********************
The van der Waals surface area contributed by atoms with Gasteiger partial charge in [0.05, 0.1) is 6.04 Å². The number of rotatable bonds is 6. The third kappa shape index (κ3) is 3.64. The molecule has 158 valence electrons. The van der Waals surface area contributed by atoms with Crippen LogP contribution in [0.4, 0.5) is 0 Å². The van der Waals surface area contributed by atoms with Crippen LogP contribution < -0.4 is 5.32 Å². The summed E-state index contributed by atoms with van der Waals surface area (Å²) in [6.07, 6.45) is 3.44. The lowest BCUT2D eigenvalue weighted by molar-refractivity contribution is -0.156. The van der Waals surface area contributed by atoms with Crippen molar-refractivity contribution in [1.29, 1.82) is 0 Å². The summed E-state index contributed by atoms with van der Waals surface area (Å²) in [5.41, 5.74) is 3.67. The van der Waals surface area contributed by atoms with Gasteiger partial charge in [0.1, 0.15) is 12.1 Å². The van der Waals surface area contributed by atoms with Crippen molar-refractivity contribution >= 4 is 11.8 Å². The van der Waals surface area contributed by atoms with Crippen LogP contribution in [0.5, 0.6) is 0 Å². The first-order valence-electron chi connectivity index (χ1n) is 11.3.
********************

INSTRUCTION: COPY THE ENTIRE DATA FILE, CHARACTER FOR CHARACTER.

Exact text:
The van der Waals surface area contributed by atoms with Gasteiger partial charge in [0.05, 0.1) is 6.04 Å². The number of rotatable bonds is 6. The third kappa shape index (κ3) is 3.64. The molecule has 158 valence electrons. The van der Waals surface area contributed by atoms with Crippen LogP contribution in [0.4, 0.5) is 0 Å². The van der Waals surface area contributed by atoms with Crippen LogP contribution < -0.4 is 5.32 Å². The summed E-state index contributed by atoms with van der Waals surface area (Å²) in [6.07, 6.45) is 3.44. The lowest BCUT2D eigenvalue weighted by molar-refractivity contribution is -0.156. The van der Waals surface area contributed by atoms with Crippen molar-refractivity contribution in [1.29, 1.82) is 0 Å². The summed E-state index contributed by atoms with van der Waals surface area (Å²) in [5.41, 5.74) is 3.67. The van der Waals surface area contributed by atoms with Gasteiger partial charge in [0.1, 0.15) is 12.1 Å². The van der Waals surface area contributed by atoms with Crippen molar-refractivity contribution >= 4 is 11.8 Å². The van der Waals surface area contributed by atoms with Crippen LogP contribution in [0.5, 0.6) is 0 Å². The first-order valence-electron chi connectivity index (χ1n) is 11.3.